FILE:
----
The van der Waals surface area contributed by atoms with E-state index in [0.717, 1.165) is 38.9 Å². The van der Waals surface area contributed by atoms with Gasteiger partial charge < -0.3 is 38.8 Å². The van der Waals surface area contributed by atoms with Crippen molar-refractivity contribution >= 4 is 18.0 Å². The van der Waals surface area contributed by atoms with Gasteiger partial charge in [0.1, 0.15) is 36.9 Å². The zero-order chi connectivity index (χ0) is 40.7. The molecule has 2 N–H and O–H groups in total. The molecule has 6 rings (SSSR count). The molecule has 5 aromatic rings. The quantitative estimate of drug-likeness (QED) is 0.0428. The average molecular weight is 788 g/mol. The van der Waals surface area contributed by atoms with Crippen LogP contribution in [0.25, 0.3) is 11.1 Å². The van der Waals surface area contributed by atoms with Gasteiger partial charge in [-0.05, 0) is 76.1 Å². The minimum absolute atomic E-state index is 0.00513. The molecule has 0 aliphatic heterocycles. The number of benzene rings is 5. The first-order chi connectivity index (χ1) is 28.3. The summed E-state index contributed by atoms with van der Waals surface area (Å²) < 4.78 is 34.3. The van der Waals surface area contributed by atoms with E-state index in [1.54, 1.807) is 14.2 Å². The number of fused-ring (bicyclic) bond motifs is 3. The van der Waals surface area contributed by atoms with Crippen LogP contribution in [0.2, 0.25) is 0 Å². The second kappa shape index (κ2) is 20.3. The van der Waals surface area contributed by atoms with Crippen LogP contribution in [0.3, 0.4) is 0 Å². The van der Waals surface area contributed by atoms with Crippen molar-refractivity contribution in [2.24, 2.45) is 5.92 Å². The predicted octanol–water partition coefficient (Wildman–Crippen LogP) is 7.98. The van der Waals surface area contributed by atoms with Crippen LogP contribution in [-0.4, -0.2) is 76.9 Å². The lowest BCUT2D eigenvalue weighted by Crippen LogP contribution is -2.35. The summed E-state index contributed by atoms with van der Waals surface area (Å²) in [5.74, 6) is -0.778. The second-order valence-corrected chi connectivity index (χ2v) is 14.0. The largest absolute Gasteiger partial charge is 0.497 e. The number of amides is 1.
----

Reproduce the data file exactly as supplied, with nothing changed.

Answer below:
The van der Waals surface area contributed by atoms with E-state index in [0.717, 1.165) is 38.9 Å². The van der Waals surface area contributed by atoms with Gasteiger partial charge < -0.3 is 38.8 Å². The van der Waals surface area contributed by atoms with Crippen molar-refractivity contribution >= 4 is 18.0 Å². The van der Waals surface area contributed by atoms with Gasteiger partial charge in [0.1, 0.15) is 36.9 Å². The zero-order chi connectivity index (χ0) is 40.7. The molecule has 2 N–H and O–H groups in total. The molecule has 6 rings (SSSR count). The molecule has 5 aromatic rings. The quantitative estimate of drug-likeness (QED) is 0.0428. The average molecular weight is 788 g/mol. The van der Waals surface area contributed by atoms with Crippen LogP contribution in [0.25, 0.3) is 11.1 Å². The van der Waals surface area contributed by atoms with Gasteiger partial charge in [-0.05, 0) is 76.1 Å². The minimum absolute atomic E-state index is 0.00513. The molecule has 0 aliphatic heterocycles. The number of benzene rings is 5. The first-order chi connectivity index (χ1) is 28.3. The summed E-state index contributed by atoms with van der Waals surface area (Å²) < 4.78 is 34.3. The van der Waals surface area contributed by atoms with E-state index in [1.54, 1.807) is 14.2 Å². The number of fused-ring (bicyclic) bond motifs is 3. The van der Waals surface area contributed by atoms with Crippen LogP contribution in [0.2, 0.25) is 0 Å². The second kappa shape index (κ2) is 20.3. The van der Waals surface area contributed by atoms with Crippen LogP contribution in [0.3, 0.4) is 0 Å². The van der Waals surface area contributed by atoms with Crippen molar-refractivity contribution in [2.24, 2.45) is 5.92 Å². The predicted octanol–water partition coefficient (Wildman–Crippen LogP) is 7.98. The van der Waals surface area contributed by atoms with Crippen LogP contribution in [-0.4, -0.2) is 76.9 Å². The lowest BCUT2D eigenvalue weighted by Crippen LogP contribution is -2.35. The summed E-state index contributed by atoms with van der Waals surface area (Å²) in [5.74, 6) is -0.778. The second-order valence-corrected chi connectivity index (χ2v) is 14.0. The largest absolute Gasteiger partial charge is 0.497 e. The number of amides is 1.